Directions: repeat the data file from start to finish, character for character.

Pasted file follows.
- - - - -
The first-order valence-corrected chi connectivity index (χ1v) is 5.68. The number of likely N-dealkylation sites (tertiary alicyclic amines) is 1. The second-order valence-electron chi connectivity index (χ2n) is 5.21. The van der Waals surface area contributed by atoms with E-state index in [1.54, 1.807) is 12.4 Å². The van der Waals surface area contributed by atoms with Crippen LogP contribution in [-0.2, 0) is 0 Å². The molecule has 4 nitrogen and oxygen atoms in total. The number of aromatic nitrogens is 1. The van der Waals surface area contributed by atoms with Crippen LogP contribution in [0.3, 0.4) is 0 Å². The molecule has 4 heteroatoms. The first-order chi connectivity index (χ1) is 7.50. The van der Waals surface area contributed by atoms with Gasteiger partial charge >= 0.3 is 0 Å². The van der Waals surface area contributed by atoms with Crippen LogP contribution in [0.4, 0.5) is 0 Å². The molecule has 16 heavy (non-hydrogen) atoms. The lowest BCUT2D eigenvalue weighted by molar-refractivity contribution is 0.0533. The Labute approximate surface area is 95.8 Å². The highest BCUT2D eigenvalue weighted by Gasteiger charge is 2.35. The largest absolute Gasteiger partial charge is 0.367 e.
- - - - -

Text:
The first-order valence-corrected chi connectivity index (χ1v) is 5.68. The number of likely N-dealkylation sites (tertiary alicyclic amines) is 1. The second-order valence-electron chi connectivity index (χ2n) is 5.21. The van der Waals surface area contributed by atoms with E-state index in [1.54, 1.807) is 12.4 Å². The van der Waals surface area contributed by atoms with Crippen LogP contribution in [-0.2, 0) is 0 Å². The molecule has 4 nitrogen and oxygen atoms in total. The number of aromatic nitrogens is 1. The van der Waals surface area contributed by atoms with Crippen LogP contribution in [0.3, 0.4) is 0 Å². The molecule has 4 heteroatoms. The first-order chi connectivity index (χ1) is 7.50. The van der Waals surface area contributed by atoms with Gasteiger partial charge >= 0.3 is 0 Å². The van der Waals surface area contributed by atoms with Crippen LogP contribution in [0.4, 0.5) is 0 Å². The molecule has 16 heavy (non-hydrogen) atoms. The lowest BCUT2D eigenvalue weighted by molar-refractivity contribution is 0.0533. The Labute approximate surface area is 95.8 Å². The highest BCUT2D eigenvalue weighted by Gasteiger charge is 2.35. The largest absolute Gasteiger partial charge is 0.367 e.